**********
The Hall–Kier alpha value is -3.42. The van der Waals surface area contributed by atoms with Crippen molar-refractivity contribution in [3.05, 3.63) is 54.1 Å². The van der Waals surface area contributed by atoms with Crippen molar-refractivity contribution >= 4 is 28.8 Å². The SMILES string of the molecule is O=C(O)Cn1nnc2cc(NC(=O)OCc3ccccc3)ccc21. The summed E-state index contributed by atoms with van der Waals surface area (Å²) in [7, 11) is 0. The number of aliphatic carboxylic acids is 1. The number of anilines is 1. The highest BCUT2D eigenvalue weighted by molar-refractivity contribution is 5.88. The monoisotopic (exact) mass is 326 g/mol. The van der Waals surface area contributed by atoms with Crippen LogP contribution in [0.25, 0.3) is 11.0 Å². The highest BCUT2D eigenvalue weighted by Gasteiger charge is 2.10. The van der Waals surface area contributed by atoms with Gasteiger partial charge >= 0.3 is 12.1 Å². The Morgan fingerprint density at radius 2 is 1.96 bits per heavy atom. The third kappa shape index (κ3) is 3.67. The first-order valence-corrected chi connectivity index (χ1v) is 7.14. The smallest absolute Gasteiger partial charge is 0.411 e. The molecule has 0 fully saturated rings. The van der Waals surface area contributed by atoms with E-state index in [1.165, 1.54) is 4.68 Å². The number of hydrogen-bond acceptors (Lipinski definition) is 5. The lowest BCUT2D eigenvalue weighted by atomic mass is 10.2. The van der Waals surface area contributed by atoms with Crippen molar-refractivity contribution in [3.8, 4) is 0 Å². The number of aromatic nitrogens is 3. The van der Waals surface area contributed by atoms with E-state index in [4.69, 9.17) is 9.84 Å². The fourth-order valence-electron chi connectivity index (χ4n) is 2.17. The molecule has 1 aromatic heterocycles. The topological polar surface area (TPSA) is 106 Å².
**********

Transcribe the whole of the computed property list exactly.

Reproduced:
The Hall–Kier alpha value is -3.42. The van der Waals surface area contributed by atoms with Crippen molar-refractivity contribution in [3.05, 3.63) is 54.1 Å². The van der Waals surface area contributed by atoms with Crippen molar-refractivity contribution >= 4 is 28.8 Å². The SMILES string of the molecule is O=C(O)Cn1nnc2cc(NC(=O)OCc3ccccc3)ccc21. The summed E-state index contributed by atoms with van der Waals surface area (Å²) in [7, 11) is 0. The number of aliphatic carboxylic acids is 1. The number of anilines is 1. The highest BCUT2D eigenvalue weighted by molar-refractivity contribution is 5.88. The monoisotopic (exact) mass is 326 g/mol. The van der Waals surface area contributed by atoms with Crippen LogP contribution in [0.25, 0.3) is 11.0 Å². The highest BCUT2D eigenvalue weighted by Gasteiger charge is 2.10. The van der Waals surface area contributed by atoms with Gasteiger partial charge >= 0.3 is 12.1 Å². The Morgan fingerprint density at radius 2 is 1.96 bits per heavy atom. The third kappa shape index (κ3) is 3.67. The first-order valence-corrected chi connectivity index (χ1v) is 7.14. The smallest absolute Gasteiger partial charge is 0.411 e. The molecule has 0 fully saturated rings. The van der Waals surface area contributed by atoms with E-state index in [1.165, 1.54) is 4.68 Å². The number of hydrogen-bond acceptors (Lipinski definition) is 5. The lowest BCUT2D eigenvalue weighted by atomic mass is 10.2. The van der Waals surface area contributed by atoms with Crippen molar-refractivity contribution in [3.8, 4) is 0 Å². The number of aromatic nitrogens is 3. The van der Waals surface area contributed by atoms with E-state index in [4.69, 9.17) is 9.84 Å². The fourth-order valence-electron chi connectivity index (χ4n) is 2.17. The molecule has 1 aromatic heterocycles. The topological polar surface area (TPSA) is 106 Å².